Do you know what I loved most about our trip to Spain’s town of Alquézar? The fact that the entire National Park area gave us the opportunity to bring textbooks to life to teach my kids about the Paleolithic period.
The town of Alquézar was just twenty minutes away from a Paleolithic cultural learning center in Colungo, where we signed up for organized excursions to learn about Paleolithic cave art, how cave people lived, how they progressed into creating social groups, and more. Mind you, that the excursions were often about an hour or so and little 4-year-old legs got tired quite a bit! Hiking isn’t something we do often so for the most part, the kids learned how to hike safely (another great experience).
Once we hiked to the cave, the guide opened it with their assigned key. These caves are considered historic monuments and therefore, to prevent damage from vandalism they are now locked. What’s interesting is that the hike to the cave wasn’t easy, and the guide explained that the steep entrance was designed to protect the people who took refuge from the weather as much as from wild animals.
The wall art is dated sometime between 6,000 and 4,000 B.C. so the only way to actually see it in person is with a licensed guide. The guide, also explained how over time, people took refuge in such caves, why they weren’t deep caves but most of them were overhangs inside mountain ranges. My kids were mesmerized by the fact that such a small opening could hold at least 20 people, something their sense of “space” didn’t understand (given that their bedroom is bigger than the cave).
After our long hike and learning, we went back to the cultural center to learn how these primitive people ground up rocks to create paint and the process they used to paint on the rock wall. It was impressive to learn that the reason the paint is still intact for over 8,000 years is because of the chemical reaction and the primal materials they used to hold the paint. The ground up a red mineral rock was mixed with animal oils (fats) and then sprayed over onto the rock.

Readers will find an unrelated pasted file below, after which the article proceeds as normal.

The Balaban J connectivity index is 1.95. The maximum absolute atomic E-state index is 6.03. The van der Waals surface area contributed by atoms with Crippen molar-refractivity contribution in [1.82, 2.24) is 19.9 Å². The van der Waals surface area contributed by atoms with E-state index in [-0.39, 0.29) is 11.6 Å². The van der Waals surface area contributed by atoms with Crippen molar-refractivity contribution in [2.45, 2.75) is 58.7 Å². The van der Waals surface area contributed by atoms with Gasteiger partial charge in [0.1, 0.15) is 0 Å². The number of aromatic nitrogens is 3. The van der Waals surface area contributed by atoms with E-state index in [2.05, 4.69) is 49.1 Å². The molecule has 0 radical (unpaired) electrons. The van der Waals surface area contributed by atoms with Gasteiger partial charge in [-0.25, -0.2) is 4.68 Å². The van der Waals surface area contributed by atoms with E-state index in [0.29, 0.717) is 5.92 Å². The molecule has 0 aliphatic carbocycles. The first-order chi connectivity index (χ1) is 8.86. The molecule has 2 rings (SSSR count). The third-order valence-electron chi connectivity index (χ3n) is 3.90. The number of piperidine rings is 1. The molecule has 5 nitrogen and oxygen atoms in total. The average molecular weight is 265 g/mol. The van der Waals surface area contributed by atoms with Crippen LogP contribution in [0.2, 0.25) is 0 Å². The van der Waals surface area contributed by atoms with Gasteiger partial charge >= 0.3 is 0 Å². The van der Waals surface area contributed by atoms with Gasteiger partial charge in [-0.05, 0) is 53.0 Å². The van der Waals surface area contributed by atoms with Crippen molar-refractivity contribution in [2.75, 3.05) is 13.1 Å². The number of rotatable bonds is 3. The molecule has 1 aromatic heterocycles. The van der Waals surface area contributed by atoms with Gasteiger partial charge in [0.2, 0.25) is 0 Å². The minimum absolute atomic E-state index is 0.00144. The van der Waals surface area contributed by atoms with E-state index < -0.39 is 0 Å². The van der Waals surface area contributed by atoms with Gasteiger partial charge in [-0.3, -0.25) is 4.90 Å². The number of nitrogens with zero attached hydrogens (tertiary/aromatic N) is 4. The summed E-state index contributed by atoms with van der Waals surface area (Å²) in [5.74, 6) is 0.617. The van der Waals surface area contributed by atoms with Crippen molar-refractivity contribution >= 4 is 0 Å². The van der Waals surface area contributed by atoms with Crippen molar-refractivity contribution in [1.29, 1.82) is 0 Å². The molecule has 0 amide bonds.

The kids were excited and curious to learn that what they thought was straws, were actually hollow animal bones from birds. Wings and feathers were used as paint brushes and hands as well for larger surface areas.
This entire adventure was both educational and eye-opening. Until that visit, my kids only new about primitive people from our visit to the Natural Science Museum in Madrid (the year before) and this entire experience brought it to life. What’s amazing is that as an adult I also learn quite a bit, some through translating our guide from Spanish to English and also through curiosity.
What brought this trip full circle for me is that growing up (in Spain) my social studies textbooks were filled with images from this exact caves. Imagine my surprise to be able to revisit history in real time.